I've given the book four stars because it has helped me (on £40+K) work out an 8 year E-R-E plan, but I had to dock one star because of the lack of generaliseablity to the 85% of people on lower incomes than me.

Below is more of a selected summary rather than a review. There is quite a lot more in the book that I don't include (such as his sytems-thinking theories/ ideal-types/ maths formulas. I also don't mention it below, but anyone familiar with the likes of Ivan Illich, Eric Fromm, and Zygmunt Bauman, and anything written from a broadly eco-anarchist perspective will find echoes of these throughout the text.

This book is not a step by step guide about how to achieve early retirement. It is a critique of the paucity of normative ways of thinking about work-consumption-retirement and an overview of an alternative way of thinking about this nexus which ultimately means working and consuming less and retiring a lot earlier than normal.

If I could pick one single stand-out idea which captures the ethos of the book it is this: If your current yearly income is £10 000 and you spend 75% and save 25%, it will take you 3 years to accumulate enough savings to take 1 year off. If you invert this ratio by spending 25% and saving 75% then after 3 years you can take 9 years off.
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Most Recent Customer Reviews
5.0 out of 5 stars Very good
It changed my outlook in life in few ways. I have been looking to retire as soon as possible, this book helps you the reach your goal in the easiest form possible. Read more
Published 8 months ago by walter
5.0 out of 5 stars Highly interesting.
I would recommend this book to anyone interested in a rigorous critique of conventional wisdom with regards to careers and personal finance..... Read more
Published 10 months ago by T. R. Goss
5.0 out of 5 stars Essential Reading
I bought this after reading a reference to it in an article in The Guardian. I think this is a GREAT and very timely book about about the consequences of being tied into a salaried... Read more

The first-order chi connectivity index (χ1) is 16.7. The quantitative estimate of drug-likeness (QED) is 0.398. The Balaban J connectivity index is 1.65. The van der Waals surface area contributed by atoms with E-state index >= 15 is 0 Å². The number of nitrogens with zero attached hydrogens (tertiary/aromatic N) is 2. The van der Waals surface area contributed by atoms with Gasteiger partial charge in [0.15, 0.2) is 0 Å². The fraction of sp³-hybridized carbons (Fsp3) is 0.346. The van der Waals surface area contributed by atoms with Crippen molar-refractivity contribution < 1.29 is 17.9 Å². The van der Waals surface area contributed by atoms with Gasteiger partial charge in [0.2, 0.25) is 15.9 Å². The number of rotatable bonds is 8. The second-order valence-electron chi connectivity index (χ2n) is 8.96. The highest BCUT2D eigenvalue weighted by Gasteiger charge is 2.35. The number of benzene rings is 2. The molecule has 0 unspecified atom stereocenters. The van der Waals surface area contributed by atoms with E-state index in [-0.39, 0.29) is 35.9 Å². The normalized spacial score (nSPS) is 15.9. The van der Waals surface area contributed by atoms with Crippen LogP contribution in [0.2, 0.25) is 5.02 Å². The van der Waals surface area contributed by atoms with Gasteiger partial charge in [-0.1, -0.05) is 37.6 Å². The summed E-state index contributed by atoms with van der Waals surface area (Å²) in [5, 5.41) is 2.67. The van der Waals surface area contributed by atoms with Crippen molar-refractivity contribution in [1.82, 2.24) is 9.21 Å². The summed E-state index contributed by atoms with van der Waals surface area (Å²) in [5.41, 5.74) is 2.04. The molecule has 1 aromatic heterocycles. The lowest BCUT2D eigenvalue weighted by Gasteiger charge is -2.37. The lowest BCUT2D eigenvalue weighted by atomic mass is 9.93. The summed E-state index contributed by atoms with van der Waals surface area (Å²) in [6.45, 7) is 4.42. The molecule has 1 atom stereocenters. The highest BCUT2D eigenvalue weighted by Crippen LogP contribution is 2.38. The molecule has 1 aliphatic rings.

Published 11 months ago by The Grand Mother
4.0 out of 5 stars Should be part of the school curriculum.
This is a really important book. It presents "the other side" of the economy, the side we're never taught in school. Read more
Published 20 months ago by J. Selin
2.0 out of 5 stars Thought-provoking and well reasoned, but ultimately unconvincing
I'm a fan of books of this genre. My life-changing read 20 years ago was Your Money or Your Life: 9 Steps to Transforming Your Relationship with Money and Achieving Financial... Read more
Published on 10 Nov 2011 by madjack
5.0 out of 5 stars Early Retirement Extreme
A beacon of light in an otherwise morose, enslaved, Orwellian future. Nothing short of genius. Purchase this now and cast of the manacles of debt to a richer and freer existence in... Read more
Published on 26 Sep 2011 by hellofreedom
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Popular Highlights

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A very common and very good piece of career advice is not to work to earn money but to work to learn new skills, gain new connections, and create new opportunities. &quote;
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Second, having significantly reduced expenses, invest the difference in businesses. &quote;
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It's important to understand that doing the right thing (good strategy) is much more important than doing things right (good tactics). &quote;